My friend has this 1956 REO dump truck single axle , runs and drivers good , dump bed has no holes and works fine , minimal rust . Can someone give me an approximate value . Thank you . If anyone interested you can email me . Thanks Scott I can send you more photos .
Another photo of the 1956 REO email me and I can send more photos and my phone number thanks
To those who love Diamond T trucks.
My brother won this truck in a raffle in the mid 1980’s and he brought it home from Hershey PA. We were told it had placed in a national show, was a cover truck of the “1985 Workhorses of Yesteryear calendar” and then donated for a raffle to help fund a automotive museum/library. The truck has been stored in a heated garage since the 80’s up to my brothers death last year. It was then transported to the auctioneers in February this year. This is copied from the Auctioneer’s website listed below.
Zappa Auction Saturday, March 26, 2016 at 10 AM Located at 14052 Garfield Road, Wakeman Ohio……….This is from the estate of David L. Loudin, Lorain County Probate #2015ES01025, Alecia Vidika, Administrator: 1940 Diamond T dump truck (older restoration, not currently running – excellent show truck). 1983 Chevy pickup (restored & show ready), Both trucks have titles.****
Andy Suvar Auctions
New London, Ohio
419-929-8487 or 1-800-765-8301
My family would love to see it go to someone who would appreciate it as much as my brother did. To my knowledge the truck has a Hercules motor and is in great shape in and out, almost ready to show.
That 1938 pickup has about the same front-end style as the Diamond T fire truck that served Marshall IL for many years, including the 16 or so that I lived there. Handsomest fire truck ever …
Speaking of trucks sourcing engines etcetera from all over, I had a ’71 IHC pickup with the AMC (formerly Nash) 232 six and a GM 2-speed Powerglide transmission. I don’t remember the water pump’s being back there, but the integral manifolding was still in use. It needed some head rebuilding, but the local machine shop wouldn’t touch an engine that wasn’t apart already, so a bunch of us got together to remove the head … and it took ALL of us to lift it off! I believe that head all by itself weighed as much as the entire engine of my BMC Mini.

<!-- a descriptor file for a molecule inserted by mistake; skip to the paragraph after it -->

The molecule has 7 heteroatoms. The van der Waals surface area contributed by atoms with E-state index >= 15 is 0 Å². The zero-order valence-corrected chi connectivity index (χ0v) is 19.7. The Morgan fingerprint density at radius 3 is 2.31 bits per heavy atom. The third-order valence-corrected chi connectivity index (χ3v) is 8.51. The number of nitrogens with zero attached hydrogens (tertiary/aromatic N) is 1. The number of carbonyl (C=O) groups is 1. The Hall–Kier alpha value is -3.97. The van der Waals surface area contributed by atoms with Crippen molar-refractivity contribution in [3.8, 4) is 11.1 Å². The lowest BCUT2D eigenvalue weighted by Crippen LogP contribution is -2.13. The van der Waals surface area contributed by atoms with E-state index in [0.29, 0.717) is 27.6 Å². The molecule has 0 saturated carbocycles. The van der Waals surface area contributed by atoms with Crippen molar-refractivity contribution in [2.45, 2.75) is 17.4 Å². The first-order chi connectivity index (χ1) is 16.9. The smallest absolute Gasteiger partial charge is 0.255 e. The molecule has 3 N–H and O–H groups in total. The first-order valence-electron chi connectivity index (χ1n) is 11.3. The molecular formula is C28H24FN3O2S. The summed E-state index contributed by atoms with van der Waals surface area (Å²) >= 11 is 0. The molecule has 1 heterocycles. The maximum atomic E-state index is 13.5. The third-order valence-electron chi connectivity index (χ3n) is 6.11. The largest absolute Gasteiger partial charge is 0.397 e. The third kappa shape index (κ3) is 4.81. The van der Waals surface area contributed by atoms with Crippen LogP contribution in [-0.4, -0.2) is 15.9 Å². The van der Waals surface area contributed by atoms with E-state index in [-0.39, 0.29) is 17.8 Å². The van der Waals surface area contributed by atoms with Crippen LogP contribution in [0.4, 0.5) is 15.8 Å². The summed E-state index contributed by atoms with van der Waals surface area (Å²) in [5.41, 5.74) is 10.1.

The 232 six in your IHC pickup was a totally different engine. That’s the AMC six that came out in 1964, and was built all the way through the 4.0 for the Jeeps. These engines do not have an integral manifold; it bolts on. And IHC did not use Powerglides.
At one time, I was all for vehicles being restored to original specs and very against hot rods. The perspective of growing older has changed my views. The likelyhood of this truck ever being restored is not good. Limited parts, younger generations with different priorities, who would ask “Diamond what?”. It’s not their fault, it’s just not of their time. This trucks best chance of not rotting away might well be being built into a rat rod. The dented in grille is no longer a problem if that is the case. It then gets out and is seen by young people, like we once were who go to school and tell their freinds about the cool truck that they saw at Dairy Queen. Fifty years from now they are talking about it much like we are now. And so it goes.
Well there are younger guys with hotrods who would be interested in it as a race car transporter, and given the Nash/AMC engine a potential candidate for a modern engine swap might be the Jeep 4.0, which I believe can be easily modified to produce 240 hp, more than enough for that use…